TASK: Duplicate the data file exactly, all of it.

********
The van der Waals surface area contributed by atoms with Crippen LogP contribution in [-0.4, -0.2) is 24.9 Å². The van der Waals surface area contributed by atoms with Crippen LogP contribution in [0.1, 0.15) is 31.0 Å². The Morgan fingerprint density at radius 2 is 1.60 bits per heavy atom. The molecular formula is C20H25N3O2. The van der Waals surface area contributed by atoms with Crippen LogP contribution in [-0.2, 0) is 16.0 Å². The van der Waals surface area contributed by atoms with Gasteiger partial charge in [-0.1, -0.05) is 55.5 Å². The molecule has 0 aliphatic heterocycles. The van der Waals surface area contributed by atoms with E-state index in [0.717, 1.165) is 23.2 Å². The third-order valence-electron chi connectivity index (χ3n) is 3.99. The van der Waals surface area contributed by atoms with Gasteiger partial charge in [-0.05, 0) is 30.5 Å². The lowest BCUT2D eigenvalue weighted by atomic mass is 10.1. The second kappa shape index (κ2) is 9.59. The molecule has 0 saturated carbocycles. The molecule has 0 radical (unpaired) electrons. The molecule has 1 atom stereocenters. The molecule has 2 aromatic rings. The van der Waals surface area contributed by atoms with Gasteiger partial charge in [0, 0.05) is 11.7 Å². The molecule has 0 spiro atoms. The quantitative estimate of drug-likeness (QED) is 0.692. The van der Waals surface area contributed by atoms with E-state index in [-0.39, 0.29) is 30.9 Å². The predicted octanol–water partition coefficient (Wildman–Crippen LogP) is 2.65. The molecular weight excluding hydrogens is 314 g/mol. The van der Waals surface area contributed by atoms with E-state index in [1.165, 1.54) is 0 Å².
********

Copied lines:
The van der Waals surface area contributed by atoms with Crippen LogP contribution in [-0.4, -0.2) is 24.9 Å². The van der Waals surface area contributed by atoms with Crippen LogP contribution in [0.1, 0.15) is 31.0 Å². The Morgan fingerprint density at radius 2 is 1.60 bits per heavy atom. The molecular formula is C20H25N3O2. The van der Waals surface area contributed by atoms with Crippen LogP contribution in [-0.2, 0) is 16.0 Å². The van der Waals surface area contributed by atoms with Gasteiger partial charge in [-0.1, -0.05) is 55.5 Å². The molecule has 0 aliphatic heterocycles. The van der Waals surface area contributed by atoms with E-state index in [0.717, 1.165) is 23.2 Å². The third-order valence-electron chi connectivity index (χ3n) is 3.99. The van der Waals surface area contributed by atoms with Gasteiger partial charge in [-0.05, 0) is 30.5 Å². The lowest BCUT2D eigenvalue weighted by atomic mass is 10.1. The second kappa shape index (κ2) is 9.59. The molecule has 0 saturated carbocycles. The molecule has 0 radical (unpaired) electrons. The molecule has 1 atom stereocenters. The molecule has 2 aromatic rings. The van der Waals surface area contributed by atoms with Gasteiger partial charge in [0, 0.05) is 11.7 Å². The molecule has 0 spiro atoms. The quantitative estimate of drug-likeness (QED) is 0.692. The van der Waals surface area contributed by atoms with E-state index in [-0.39, 0.29) is 30.9 Å². The predicted octanol–water partition coefficient (Wildman–Crippen LogP) is 2.65. The molecular weight excluding hydrogens is 314 g/mol. The van der Waals surface area contributed by atoms with E-state index in [1.165, 1.54) is 0 Å².